Though I do think books that are out of print and not offered for sale as ebooks should fall out of copyright. And I'm very strongly in favor of putting all academic journals free on line. There's something to be said for the sharing culture being propagated by pirates. I recently discovered to my surprise that Armenia is quite progressive putting a lot of its scientific literature output free on line. Saved me having to interlibrary an obscure book all the way from Germany.

A few years ago, I predicted massive efforts to shut down file sharing, in addition to websites which provide access to diverse intellectual works. So, I dedicated much time to amassing a collection of works relating to history, art history, philosophy, etc., and other cultural content from many cultures and nations, which indeed, now I found essentially impossible to access online. (In Canada, it is legal to download copyrighted works, but not to share them.) A million dead ends, but no content at the end of most of them, with a variety of digital attacks waiting in many corners.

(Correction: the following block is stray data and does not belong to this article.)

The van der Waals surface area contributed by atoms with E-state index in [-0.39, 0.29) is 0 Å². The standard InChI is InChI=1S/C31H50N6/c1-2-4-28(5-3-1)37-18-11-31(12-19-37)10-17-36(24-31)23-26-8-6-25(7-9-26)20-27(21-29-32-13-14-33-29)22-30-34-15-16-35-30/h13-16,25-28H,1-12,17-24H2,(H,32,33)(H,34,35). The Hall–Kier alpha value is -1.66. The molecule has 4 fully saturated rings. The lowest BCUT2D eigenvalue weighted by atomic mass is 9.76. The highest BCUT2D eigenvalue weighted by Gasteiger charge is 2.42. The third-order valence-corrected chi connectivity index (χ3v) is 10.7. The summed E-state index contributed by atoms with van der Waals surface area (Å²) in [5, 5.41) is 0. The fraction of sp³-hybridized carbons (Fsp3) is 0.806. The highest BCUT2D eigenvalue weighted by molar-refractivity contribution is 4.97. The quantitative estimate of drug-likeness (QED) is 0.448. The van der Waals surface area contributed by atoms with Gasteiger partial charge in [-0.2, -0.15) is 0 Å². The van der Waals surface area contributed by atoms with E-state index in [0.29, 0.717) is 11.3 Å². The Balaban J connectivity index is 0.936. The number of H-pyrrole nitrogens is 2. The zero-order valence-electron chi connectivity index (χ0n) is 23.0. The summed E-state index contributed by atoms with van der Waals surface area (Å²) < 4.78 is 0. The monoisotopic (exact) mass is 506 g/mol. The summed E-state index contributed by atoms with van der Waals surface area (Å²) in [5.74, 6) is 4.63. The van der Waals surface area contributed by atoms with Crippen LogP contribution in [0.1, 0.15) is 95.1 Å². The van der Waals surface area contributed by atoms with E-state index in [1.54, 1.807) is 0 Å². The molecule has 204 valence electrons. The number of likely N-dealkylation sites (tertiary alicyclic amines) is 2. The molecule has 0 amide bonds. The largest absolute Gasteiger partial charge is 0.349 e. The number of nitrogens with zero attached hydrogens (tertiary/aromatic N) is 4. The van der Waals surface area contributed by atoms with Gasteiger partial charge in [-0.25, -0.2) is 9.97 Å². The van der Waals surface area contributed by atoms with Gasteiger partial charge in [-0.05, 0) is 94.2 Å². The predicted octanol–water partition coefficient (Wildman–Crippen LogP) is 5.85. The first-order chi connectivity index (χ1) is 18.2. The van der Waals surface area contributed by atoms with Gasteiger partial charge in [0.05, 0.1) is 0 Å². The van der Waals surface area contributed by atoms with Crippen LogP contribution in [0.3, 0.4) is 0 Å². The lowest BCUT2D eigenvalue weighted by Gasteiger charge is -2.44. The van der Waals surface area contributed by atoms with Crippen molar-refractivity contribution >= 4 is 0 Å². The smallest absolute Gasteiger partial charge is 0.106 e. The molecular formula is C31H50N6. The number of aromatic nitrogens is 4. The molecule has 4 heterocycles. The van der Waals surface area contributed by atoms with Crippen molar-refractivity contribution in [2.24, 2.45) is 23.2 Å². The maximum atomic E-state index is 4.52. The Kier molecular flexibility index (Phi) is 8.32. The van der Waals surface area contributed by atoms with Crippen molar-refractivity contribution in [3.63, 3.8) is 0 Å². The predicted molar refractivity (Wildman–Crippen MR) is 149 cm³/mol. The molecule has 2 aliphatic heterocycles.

The pirates are losing. Is this a good thing?

Open source initiatives might help to make up for the situation ...

You're clearly doing it wrong.

Amazon and Ebay carry used books ( of course not the latest release, you have to wait a little ) , often the price is quite good.. For works in the public domain, you can use Google books. The books I find quite expensive are textbooks; If I am motivated enough to learn something, I will spend the money.

We are a nation of laws; if we start taking stuff without compensation, it all breaks down. Do books now cost more than they used to and does Amazon have too much monopoly power ? I don't know enough about it to say.